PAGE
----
The real estate space in India has seen a lot of action in the last couple of years. Big funding rounds in tech startups disrupting the sector were followed by belt-tightening. This was evident in a management shakedown and layoffs in Housing months after a US$100 million funding round from SoftBank. There has also been a spate of acquisitions in recent months by Housing and its rival CommonFloor, as well as News Corp-backed PropTiger which bought Makaan.
But for weeks there has been speculation over a bigger shakeup in this fragmented market – that Google Capital-backed CommonFloor is up for grabs. Anonymous “sources” have even been sending journalists like me emails about Japan’s Recruit Holdings nabbing a big stake and so on. Indian media have put out unconfirmed reports of classifieds website Quikr buying out the eight-year-old Bangalore-based startup.
Tech in Asia reached out to CommonFloor, and this is what it says:
We are in the middle of fundraising, and there are multiple options on the table. We have not yet finalized one. We are working at multiple levels to ensure our growth takes place in a sustained manner. As a company policy, we do not comment on speculations, therefore kindly hold on as we will inform all the stakeholders when the time is ripe. We are committed towards our vision of organizing the real estate industry in India.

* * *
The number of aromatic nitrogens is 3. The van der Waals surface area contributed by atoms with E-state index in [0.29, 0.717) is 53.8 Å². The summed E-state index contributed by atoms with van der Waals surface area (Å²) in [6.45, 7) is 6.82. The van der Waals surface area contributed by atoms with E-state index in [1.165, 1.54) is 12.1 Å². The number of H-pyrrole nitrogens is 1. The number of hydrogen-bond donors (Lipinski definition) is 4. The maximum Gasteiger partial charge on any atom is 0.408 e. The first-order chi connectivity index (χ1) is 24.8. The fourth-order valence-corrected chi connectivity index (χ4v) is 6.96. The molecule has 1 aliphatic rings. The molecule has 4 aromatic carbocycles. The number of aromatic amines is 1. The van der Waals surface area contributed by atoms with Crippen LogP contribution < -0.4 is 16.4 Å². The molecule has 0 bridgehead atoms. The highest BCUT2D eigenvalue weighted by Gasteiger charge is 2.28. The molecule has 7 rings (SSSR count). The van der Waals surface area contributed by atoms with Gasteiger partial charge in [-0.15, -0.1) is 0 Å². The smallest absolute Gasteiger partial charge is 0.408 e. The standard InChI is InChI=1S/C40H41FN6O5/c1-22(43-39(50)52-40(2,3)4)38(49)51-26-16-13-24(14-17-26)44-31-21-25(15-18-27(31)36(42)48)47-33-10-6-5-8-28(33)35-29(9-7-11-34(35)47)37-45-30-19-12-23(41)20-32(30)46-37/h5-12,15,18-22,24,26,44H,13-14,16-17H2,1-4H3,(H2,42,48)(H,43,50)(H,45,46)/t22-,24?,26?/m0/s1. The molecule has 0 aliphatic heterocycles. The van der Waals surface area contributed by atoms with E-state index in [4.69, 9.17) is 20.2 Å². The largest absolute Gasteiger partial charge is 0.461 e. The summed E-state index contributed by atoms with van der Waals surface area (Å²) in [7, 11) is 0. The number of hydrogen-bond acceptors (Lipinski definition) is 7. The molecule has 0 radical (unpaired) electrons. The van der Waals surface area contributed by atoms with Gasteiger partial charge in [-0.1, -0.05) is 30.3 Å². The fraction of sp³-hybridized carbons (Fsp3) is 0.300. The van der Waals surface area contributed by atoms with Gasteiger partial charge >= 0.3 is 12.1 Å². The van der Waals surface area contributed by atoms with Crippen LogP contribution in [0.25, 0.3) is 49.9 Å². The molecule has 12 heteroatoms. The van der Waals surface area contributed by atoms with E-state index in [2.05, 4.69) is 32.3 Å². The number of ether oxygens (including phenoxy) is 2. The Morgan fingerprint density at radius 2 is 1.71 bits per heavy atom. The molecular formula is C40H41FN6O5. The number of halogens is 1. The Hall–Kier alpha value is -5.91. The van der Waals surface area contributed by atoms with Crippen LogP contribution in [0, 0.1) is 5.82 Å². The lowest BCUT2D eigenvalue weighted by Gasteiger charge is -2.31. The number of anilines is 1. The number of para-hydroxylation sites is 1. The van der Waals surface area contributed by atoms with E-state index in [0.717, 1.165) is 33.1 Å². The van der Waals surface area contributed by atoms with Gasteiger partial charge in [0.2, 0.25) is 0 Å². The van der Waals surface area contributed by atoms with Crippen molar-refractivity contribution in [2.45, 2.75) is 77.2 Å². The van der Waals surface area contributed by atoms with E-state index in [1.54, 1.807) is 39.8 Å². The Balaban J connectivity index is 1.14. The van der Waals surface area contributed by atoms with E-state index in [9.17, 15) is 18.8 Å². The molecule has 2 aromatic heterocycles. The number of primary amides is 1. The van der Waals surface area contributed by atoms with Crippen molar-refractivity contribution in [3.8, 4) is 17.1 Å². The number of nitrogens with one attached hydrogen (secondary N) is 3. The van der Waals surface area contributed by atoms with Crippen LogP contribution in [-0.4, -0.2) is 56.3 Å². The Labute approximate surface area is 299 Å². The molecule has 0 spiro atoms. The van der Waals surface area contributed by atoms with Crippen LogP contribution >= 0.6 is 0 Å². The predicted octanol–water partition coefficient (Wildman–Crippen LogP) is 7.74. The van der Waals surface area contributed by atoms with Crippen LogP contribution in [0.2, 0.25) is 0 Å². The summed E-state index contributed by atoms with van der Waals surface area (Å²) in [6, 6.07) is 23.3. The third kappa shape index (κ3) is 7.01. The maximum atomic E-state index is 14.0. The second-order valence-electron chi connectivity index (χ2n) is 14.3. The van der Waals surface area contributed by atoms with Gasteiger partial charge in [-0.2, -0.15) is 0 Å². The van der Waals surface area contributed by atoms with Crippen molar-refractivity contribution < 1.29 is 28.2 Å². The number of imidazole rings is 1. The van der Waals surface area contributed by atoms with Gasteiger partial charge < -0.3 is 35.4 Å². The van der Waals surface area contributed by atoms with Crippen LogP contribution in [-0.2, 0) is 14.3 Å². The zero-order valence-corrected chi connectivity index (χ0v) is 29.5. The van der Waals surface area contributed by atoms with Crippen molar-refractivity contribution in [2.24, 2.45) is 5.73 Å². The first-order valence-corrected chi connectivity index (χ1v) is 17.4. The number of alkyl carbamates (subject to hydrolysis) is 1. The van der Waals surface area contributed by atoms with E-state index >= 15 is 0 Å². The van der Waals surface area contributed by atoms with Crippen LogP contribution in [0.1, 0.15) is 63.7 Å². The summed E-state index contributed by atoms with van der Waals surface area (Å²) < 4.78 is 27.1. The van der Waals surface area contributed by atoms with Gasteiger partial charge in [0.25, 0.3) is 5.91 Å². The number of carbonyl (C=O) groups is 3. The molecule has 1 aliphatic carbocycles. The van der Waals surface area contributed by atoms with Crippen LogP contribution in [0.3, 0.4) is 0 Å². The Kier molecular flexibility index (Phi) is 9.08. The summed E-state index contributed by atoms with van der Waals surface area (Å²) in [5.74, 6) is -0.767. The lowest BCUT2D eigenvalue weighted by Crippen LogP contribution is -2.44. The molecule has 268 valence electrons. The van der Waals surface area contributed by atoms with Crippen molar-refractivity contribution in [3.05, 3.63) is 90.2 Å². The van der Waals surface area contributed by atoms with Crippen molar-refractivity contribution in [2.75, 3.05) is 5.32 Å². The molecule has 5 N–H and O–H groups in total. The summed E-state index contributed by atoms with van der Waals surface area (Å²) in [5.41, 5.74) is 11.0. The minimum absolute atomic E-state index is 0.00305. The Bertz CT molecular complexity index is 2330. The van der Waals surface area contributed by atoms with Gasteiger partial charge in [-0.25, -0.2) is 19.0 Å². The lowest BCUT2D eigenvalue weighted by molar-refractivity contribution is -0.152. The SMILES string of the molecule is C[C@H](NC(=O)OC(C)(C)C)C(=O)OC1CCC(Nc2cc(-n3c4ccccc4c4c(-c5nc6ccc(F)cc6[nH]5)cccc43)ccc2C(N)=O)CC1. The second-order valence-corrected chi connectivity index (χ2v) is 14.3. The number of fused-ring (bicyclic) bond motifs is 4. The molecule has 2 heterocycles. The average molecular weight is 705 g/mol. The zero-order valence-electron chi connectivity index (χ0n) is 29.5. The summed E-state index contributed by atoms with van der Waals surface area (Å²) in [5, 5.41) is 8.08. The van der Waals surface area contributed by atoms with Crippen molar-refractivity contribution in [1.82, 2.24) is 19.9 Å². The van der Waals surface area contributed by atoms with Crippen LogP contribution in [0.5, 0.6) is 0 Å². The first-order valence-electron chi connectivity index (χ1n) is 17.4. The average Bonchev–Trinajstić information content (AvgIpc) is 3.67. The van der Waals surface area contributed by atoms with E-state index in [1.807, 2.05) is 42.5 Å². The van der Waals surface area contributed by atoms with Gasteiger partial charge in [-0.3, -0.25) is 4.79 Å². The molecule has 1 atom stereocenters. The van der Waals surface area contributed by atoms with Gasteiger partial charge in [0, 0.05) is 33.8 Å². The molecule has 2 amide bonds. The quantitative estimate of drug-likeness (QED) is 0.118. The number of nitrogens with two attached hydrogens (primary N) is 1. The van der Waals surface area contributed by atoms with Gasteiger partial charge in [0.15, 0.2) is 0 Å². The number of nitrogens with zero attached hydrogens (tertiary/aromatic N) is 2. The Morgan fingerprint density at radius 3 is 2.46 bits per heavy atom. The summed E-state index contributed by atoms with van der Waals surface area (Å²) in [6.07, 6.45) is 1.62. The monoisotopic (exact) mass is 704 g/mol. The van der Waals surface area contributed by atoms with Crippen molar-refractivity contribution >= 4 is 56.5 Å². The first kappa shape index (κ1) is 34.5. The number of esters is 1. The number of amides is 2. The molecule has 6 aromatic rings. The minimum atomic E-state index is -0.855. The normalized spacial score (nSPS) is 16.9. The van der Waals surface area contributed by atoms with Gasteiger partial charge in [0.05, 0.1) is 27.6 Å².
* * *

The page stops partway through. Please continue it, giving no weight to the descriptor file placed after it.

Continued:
Indian Institute of Technology (IIT) Roorkee graduates Sumit Jain and Lalit Mangal started CommonFloor in December 2007 with another technologist and friend Vikas Malpani. Initially, the plan was to build an online space where people living in apartment complexes could collaborate to solve problems. It grew into a real estate portal when people started posting their houses for rent or sale on the site.
In January this year, Google Capital invested in the company – this was only its second investment in India.
Ripe for consolidation
Quikr, which is the Indian rival of global classifieds site OLX, is one of the most highly funded startups in India, with Tiger Global leading a US$150 million funding round earlier this year. A couple of months back it opened up new verticals in high value sectors like real estate and automobiles. The acquisition of CommonFloor, if confirmed, will deepen its reach into the market.
Since CommonFloor began as a community platform to solve the problems of apartment dwellers, it has a more intimate relationship with its users than most real estate portals. If the Quikr acquisition turns out to be true, this could complement QuikrHome’s rapid expansion across India.
The possible consolidation in this space is also related to a correction in the real estate market following excessive investments into projects. Consultancy firm Knight Frank sees a marked slowdown in the sector with homes remaining unsold as supply exceeds demand in several major cities. This naturally affects the tech startups operating in this space. Thus the situation is ripe for consolidation. CommonFloor will need a big infusion of funds to stay the course. What form that takes will become clear in the days ahead.
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